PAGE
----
5 Tips for Swim Parents on How to Encourage Your Swimmer

by SwimSwam 10

January 05th, 2018 Club, Lifestyle, Opinion, Swim Mom

Courtesy of Elizabeth Wickham

I was asked recently by a new swim parent on how to motivate your swimmer. The short answer is that you cannot motivate your child. Motivation comes from within.

What we CAN do for our swimmers is encourage them. Try to inspire them. Hope that they love the sport and will stay motivated and focused themselves.

Have you asked your swimmer why they swim? In my case, my kids learned to swim very young because we wanted them to be pool safe. They looked up to the older kids on the team and couldn’t wait until they were old enough to join. Through the years, they gained fitness, found a healthy release from studies, formed friendships, learned time management, toughness and perseverance. There are so many life lessons chasing after goals and sometimes achieving them — plus learning how to deal with failure.

Here are five tips on how parents can encourage our swimmers:


Tell your child that you like to watch them swim. Don’t coach or critique their performance.


Remember that the sport belongs to your child. Let them take ownership and responsibility for their success.


Make the atmosphere and experience fun. Don’t pressure them with unrealistic expectations or compare them to other swimmers.


Be involved! I’ve noticed that the parents who volunteer are the ones who have successful swimmers. Parents who drop their kids off at the curb outside the pool and never watch a practice or meet will have kids that quit.


Give them room to breathe. The pool should be a place where they can’t to see their friends and have fun. So, don’t hover. Give them the freedom to become the best they can be on their own!

How do you encourage your swimmers?


Elizabeth WickhamElizabeth Wickham volunteered for 14 years on her kids’ club team as board member, fundraiser, newsletter editor and “Mrs. meet manager.” She’s a writer with a bachelor of arts degree in editorial journalism from the University of Washington with a long career in public relations, marketing and advertising. Her stories have appeared in newspapers and magazines including the Los Angeles Times, Orange County Parenting and Ladybug. You can read more parenting tips on her blog.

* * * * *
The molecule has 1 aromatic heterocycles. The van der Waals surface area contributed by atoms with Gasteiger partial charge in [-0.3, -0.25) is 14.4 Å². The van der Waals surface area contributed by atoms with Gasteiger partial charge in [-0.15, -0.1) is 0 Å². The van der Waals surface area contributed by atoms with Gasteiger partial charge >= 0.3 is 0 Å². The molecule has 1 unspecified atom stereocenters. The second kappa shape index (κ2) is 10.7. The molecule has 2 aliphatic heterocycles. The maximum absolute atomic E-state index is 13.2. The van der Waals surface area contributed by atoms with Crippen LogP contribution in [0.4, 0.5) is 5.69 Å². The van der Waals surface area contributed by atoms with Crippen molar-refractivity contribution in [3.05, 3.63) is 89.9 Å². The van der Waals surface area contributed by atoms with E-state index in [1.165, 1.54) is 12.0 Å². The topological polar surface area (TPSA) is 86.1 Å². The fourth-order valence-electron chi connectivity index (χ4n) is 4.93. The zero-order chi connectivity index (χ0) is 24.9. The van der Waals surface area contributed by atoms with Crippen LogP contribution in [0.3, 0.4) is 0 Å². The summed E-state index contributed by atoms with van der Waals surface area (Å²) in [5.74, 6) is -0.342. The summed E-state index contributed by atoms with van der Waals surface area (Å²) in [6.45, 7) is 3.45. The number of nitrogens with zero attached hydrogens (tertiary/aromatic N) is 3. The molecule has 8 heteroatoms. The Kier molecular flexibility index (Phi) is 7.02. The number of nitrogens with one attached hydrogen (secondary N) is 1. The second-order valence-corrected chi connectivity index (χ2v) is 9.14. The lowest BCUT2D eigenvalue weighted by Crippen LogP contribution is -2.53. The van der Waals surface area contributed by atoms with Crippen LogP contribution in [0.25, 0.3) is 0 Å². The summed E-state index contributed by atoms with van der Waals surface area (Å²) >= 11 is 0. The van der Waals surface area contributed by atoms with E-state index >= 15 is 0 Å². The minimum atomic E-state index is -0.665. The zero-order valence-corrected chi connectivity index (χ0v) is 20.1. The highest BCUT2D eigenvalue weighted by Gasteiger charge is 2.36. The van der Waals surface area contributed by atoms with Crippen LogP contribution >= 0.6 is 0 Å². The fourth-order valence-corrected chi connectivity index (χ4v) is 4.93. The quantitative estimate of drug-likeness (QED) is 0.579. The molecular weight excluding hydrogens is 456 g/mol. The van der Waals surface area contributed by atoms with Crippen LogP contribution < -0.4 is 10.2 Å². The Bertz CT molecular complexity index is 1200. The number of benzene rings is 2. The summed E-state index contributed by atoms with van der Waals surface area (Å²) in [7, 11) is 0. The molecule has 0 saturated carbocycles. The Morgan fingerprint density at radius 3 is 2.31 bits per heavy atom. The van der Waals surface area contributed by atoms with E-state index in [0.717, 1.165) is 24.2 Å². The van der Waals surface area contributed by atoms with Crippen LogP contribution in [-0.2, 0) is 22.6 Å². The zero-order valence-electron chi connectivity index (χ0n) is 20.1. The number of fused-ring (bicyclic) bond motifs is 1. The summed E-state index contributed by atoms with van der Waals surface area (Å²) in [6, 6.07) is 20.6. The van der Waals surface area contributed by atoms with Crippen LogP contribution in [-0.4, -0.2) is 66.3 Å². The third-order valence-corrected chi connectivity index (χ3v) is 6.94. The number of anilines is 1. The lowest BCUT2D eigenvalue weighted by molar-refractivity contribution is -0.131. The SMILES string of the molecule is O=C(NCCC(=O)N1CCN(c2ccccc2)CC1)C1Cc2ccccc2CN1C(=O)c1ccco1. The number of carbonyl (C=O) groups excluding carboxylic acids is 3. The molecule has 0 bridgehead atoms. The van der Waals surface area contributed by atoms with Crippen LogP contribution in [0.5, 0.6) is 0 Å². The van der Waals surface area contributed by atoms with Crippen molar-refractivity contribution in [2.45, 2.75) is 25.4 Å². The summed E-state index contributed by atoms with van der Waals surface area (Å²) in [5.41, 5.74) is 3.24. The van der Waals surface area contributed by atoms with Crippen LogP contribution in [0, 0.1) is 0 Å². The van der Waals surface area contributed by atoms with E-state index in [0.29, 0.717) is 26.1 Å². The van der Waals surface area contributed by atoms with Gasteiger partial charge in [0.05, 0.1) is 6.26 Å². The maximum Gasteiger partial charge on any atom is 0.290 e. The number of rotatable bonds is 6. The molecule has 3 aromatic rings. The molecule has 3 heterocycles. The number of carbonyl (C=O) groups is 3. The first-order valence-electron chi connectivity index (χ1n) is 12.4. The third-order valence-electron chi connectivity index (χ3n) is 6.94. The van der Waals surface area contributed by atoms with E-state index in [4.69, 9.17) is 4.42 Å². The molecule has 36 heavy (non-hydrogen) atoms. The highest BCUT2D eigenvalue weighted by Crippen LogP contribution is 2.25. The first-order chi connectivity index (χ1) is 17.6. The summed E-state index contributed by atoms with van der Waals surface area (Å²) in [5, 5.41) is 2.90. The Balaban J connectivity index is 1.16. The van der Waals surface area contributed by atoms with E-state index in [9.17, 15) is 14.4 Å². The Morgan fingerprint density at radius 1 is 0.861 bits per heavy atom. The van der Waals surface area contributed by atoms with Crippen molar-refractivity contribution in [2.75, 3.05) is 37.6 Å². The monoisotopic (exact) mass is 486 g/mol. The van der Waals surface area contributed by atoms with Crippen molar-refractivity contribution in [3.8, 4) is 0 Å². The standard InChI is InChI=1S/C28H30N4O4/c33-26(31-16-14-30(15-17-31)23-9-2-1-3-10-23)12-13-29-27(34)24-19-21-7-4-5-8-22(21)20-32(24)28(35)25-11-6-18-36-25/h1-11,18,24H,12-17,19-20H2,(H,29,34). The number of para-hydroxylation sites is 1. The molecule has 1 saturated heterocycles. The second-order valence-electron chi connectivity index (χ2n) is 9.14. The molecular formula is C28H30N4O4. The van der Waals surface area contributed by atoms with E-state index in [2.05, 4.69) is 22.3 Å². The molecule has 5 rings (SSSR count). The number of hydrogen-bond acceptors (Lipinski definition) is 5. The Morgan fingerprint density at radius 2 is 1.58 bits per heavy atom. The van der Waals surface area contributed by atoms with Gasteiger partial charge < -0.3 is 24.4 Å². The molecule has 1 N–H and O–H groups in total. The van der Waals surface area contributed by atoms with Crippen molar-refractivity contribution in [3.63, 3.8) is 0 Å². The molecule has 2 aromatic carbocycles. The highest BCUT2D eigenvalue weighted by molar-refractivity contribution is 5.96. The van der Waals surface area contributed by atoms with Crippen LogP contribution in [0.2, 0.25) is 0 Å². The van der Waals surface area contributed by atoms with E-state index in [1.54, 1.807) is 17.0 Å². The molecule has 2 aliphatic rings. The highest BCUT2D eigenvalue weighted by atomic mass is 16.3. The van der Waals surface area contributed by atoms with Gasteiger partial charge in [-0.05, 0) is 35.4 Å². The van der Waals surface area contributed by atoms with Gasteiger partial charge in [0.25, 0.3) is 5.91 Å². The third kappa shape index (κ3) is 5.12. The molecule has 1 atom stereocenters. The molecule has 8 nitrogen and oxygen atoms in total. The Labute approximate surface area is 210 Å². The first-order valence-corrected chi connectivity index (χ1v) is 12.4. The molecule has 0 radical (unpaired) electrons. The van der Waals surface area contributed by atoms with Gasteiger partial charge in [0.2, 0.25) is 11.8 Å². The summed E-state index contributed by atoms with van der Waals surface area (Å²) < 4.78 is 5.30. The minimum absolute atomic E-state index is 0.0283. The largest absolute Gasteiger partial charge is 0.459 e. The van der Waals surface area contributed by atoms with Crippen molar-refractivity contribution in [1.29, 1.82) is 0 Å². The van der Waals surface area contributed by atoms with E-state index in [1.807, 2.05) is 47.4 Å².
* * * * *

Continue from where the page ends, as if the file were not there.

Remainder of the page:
Leave a Reply

Notify of

oldest most voted
Inline Feedbacks
View all comments
5 years ago

I learned this weekend that the opposite of #2 is also true. It was hard not to get mad for a poor performance. He wasn’t the least bit bothered by it, so why should I get upset? At the end of the day, it’s their swim, not yours.

8 years ago

Thanks for this wonderful tips and advice!

Debbie Doss
9 years ago

I love your article. #2 rang true for me. It is really important that the children take ownership. My daughter began swimming at a young age, and I had a goal which was to make sure she was fit. Now, I realize, after she turned 13 years, that she has the fitness bug. Now it is time for her to decide if she wants to place her energy into swim or another sport. Of course I cried over the possibility that she would not pick swim, but I am happy to know that whatever she decides for the sport of her choice I need to support her 100 percent.
I hope you will write an article to elaborate on… Read more »

Lori Mathieson
9 years ago

Great advice!! Xxx

Meet Mobilemom
9 years ago

I’ve always wondered which came first: the above average swimmer or the above average volunteer parent. I too notice that all of the parents who volunteer have successful swimmers.

Dr. Wael issa
9 years ago

Very good

9 years ago

thank you!!! Another great article! I am a swim mom who learns every single day on how to raise a successful swimmer who not only loves to swim but also takes the challenge of being a good swimmer.

Aurelio Gómez García
Reply to  SwimMom
9 years ago

I appreciate if you send me news about swim and swimmers

Heather robbins
9 years ago

Great advice…for life outside of swimming too!! Thank you!